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How AMLO Became a YouTube Star

How AMLO Became a YouTube Star

  • An every-weekday 7 a.m. stage for the new leftist president
  • Live on YouTube, and turning Mexicans into morning people
Andres Manuel Lopez Obrador Photographer: Alejandro Cegarra/Bloomberg
Photographer: Alejandro Cegarra/Bloomberg

He slams the media for making false claims, blasts judges for earning too much while doing too little and dismisses members of the opposition as corrupt elites. When he’s challenged, he digs in, deflecting attacks with some of his own.

But unlike Donald Trump pecking away on Twitter, Andres Manuel Lopez Obrador is captivating his constituents -- or infuriating them -- during daily, 7 a.m. press conferences that are live on YouTube and can go on for more than an hour. The Mexican president is alone in the region, perhaps in the world, in keeping such a relentless schedule.

Lopez Obrador probably spent more time fielding reporters’ queries in six weeks than his predecessor Enrique Pena Nieto did in six years.

AMLO, as the leftist leader is known, got started two days after his Dec. 1 inauguration, declaring he was carving a path radically distinct from the deeply unpopular Pena Nieto, who followed longstanding tradition by avoiding indelicate question-and-answer sessions that might stain the office. “There are no barriers here. Things are different -- or were they like this before?” Lopez Obrador quipped that day, five months after his landslide-election victory.

The 65-year-old has kept up the pace. Every working-day morning, he takes the podium in the National Palace, standing against a backdrop of portraits of Mexican revolutionary heroes, turning out folksy phrases (“Cocoa can be thick, but accountability should be clear") and dropping bombshells, among them a proposal for a three-year moratorium on private-oil drilling auctions. And dodging questions on thorny issues, including a massive airport project he scrapped mid-construction.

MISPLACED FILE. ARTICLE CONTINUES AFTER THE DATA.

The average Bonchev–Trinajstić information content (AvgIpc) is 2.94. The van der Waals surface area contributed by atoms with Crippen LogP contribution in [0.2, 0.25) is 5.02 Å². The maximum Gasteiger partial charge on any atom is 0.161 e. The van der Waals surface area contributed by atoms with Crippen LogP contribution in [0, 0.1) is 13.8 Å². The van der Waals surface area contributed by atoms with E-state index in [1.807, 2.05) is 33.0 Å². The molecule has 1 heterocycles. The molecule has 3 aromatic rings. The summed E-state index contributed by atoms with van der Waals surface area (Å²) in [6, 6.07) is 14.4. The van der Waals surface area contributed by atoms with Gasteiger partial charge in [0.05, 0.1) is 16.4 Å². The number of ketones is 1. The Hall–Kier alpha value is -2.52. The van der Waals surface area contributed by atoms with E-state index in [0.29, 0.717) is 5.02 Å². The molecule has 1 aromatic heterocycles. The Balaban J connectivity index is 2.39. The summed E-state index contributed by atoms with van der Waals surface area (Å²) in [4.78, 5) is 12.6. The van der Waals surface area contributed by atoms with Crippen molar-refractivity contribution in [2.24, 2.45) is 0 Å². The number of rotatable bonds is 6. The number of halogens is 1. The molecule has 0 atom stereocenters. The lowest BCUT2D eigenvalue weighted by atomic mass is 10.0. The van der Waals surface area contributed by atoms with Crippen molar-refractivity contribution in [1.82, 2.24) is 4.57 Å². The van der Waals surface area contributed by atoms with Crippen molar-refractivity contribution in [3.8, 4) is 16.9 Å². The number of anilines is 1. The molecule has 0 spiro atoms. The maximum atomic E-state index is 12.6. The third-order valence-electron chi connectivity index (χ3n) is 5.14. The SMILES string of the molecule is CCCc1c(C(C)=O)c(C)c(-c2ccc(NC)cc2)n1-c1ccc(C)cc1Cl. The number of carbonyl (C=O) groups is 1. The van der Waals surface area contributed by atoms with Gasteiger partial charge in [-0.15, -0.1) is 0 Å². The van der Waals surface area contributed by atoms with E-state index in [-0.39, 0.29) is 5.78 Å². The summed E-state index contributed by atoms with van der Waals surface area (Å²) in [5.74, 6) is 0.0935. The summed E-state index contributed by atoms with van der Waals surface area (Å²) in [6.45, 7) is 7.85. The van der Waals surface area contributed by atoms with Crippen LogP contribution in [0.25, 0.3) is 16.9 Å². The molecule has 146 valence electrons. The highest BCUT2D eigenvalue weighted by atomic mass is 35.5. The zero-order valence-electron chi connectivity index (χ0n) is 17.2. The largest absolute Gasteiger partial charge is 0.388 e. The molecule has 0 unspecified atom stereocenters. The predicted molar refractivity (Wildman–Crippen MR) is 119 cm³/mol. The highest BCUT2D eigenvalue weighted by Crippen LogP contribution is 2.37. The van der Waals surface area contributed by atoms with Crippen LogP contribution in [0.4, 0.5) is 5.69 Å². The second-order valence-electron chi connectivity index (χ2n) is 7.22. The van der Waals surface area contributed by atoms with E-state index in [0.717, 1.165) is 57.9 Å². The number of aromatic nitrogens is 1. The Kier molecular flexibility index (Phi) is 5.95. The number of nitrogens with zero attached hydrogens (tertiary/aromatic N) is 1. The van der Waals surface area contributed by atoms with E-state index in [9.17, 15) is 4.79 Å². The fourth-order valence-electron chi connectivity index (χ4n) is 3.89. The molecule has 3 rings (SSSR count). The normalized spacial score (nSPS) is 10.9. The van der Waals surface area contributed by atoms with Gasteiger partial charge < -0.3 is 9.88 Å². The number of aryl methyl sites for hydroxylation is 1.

Like most politicians, AMLO gets flack for his ducking and weaving; the magazine Nexos is tracking how often he sidesteps questions, which it calculates is 30 percent of the time.

Some critics liken his pressers to Trump’s tweets, in that even when they lack substance they dominate the public discourse so thoroughly there’s no oxygen left for anyone else. But a lot of Mexicans are eating the AMLO show up. He has turned them into morning people -- mananera, which roughly translates into early riser, has become the colloquial term for his press conferences. The major television networks often broadcast them. The YouTube channel scores hundreds of thousands of hits.

All the uncomfortable plastic chairs in the press room are often filled, on occasion with a few reporter-impostors who sneak in with fake IDs in the hope they’ll be called on so they can rant about something to the president. One claiming to be a newspaperman managed to grab the microphone to demand that AMLO not invite Guatemalan indigenous leader Rigoberta Menchu to Mexico.

On stage, AMLO doesn’t miss a chance to bolster the man-of-the-people image that propelled him to victory. Once, he pulled his weather-worn wallet out of a pocket and opened it. “Just so you understand,” he told reporters, many filming his every move with cameras and phones hoisted on selfie sticks. The wallet contained a U.S. two-dollar bill he said was given to him for good luck and a 200-peso bill worth about $10. He insisted he has never had a checking account or credit card. The suits he wears? That’s only to pay respect for the position he holds.

Another time, in typical AMLO fashion, he went off on a favorite tangent about baseball, and how it could be a tool to fight the nation’s obesity trend. This may seem a strange sport to champion in a nation obsessed with soccer, but the president is a huge baseball fan, frequently donning caps and jerseys of the Los Angeles Dodgers and the St. Louis Cardinals.

During Friday’s press conference, Lopez Obrador doubled down on his decision to shut down pipelines to prevent gasoline theft, a controversial move that has caused shortages in several states and created long lines at pumps in Mexico City. In response to criticism, he has called on motorists “not to give into the criminals.”

Whatever the topic, regular pressers are nothing new for him. He held one almost every day when he was Mexico City’s mayor from 2000 to 2005. Reporters initially annoyed to have to wake up early grew so enamored of his routine that they had to be removed from the beat.

He’s not always out to appeal to his audience: He isn’t shy about going after the very outfits transmitting his populist message, recently lashing out at the Reforma newspaper for claiming Mexico City homicides rose under his watch and dismissing the publication as “prensa fifi,” or the posh media.

No matter. Reporters can’t stay away. At one, shouts of “presidente, presidente!” came from five rows of them frantically waving their hands. He was in his element, being charming, pulling tricks. He pivoted and said, “There needs to be gender equality.” A woman picked up the mic. “No,” he explained, and pointed. Since a woman asked the previous question, “the next question is for him.”